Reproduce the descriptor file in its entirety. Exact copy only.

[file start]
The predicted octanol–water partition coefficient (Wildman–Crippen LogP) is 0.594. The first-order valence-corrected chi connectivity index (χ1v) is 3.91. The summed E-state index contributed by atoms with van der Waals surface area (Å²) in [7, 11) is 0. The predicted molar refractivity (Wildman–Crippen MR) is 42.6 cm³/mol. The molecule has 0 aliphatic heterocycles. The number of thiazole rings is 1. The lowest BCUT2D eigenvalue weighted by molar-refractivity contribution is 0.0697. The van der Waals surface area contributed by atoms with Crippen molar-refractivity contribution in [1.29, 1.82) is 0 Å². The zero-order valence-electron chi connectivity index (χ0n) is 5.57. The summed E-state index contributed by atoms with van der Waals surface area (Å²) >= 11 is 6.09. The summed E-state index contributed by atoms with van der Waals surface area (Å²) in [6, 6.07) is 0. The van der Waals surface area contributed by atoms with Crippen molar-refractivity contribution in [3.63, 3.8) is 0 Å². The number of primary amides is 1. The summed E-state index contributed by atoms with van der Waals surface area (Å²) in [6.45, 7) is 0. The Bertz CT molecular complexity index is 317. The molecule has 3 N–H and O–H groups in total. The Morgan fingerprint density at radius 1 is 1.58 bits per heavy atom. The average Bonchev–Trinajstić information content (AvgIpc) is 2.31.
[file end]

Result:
The predicted octanol–water partition coefficient (Wildman–Crippen LogP) is 0.594. The first-order valence-corrected chi connectivity index (χ1v) is 3.91. The summed E-state index contributed by atoms with van der Waals surface area (Å²) in [7, 11) is 0. The predicted molar refractivity (Wildman–Crippen MR) is 42.6 cm³/mol. The molecule has 0 aliphatic heterocycles. The number of thiazole rings is 1. The lowest BCUT2D eigenvalue weighted by molar-refractivity contribution is 0.0697. The van der Waals surface area contributed by atoms with Crippen molar-refractivity contribution in [1.29, 1.82) is 0 Å². The zero-order valence-electron chi connectivity index (χ0n) is 5.57. The summed E-state index contributed by atoms with van der Waals surface area (Å²) >= 11 is 6.09. The summed E-state index contributed by atoms with van der Waals surface area (Å²) in [6, 6.07) is 0. The van der Waals surface area contributed by atoms with Crippen molar-refractivity contribution in [3.63, 3.8) is 0 Å². The number of primary amides is 1. The summed E-state index contributed by atoms with van der Waals surface area (Å²) in [6.45, 7) is 0. The Bertz CT molecular complexity index is 317. The molecule has 3 N–H and O–H groups in total. The Morgan fingerprint density at radius 1 is 1.58 bits per heavy atom. The average Bonchev–Trinajstić information content (AvgIpc) is 2.31.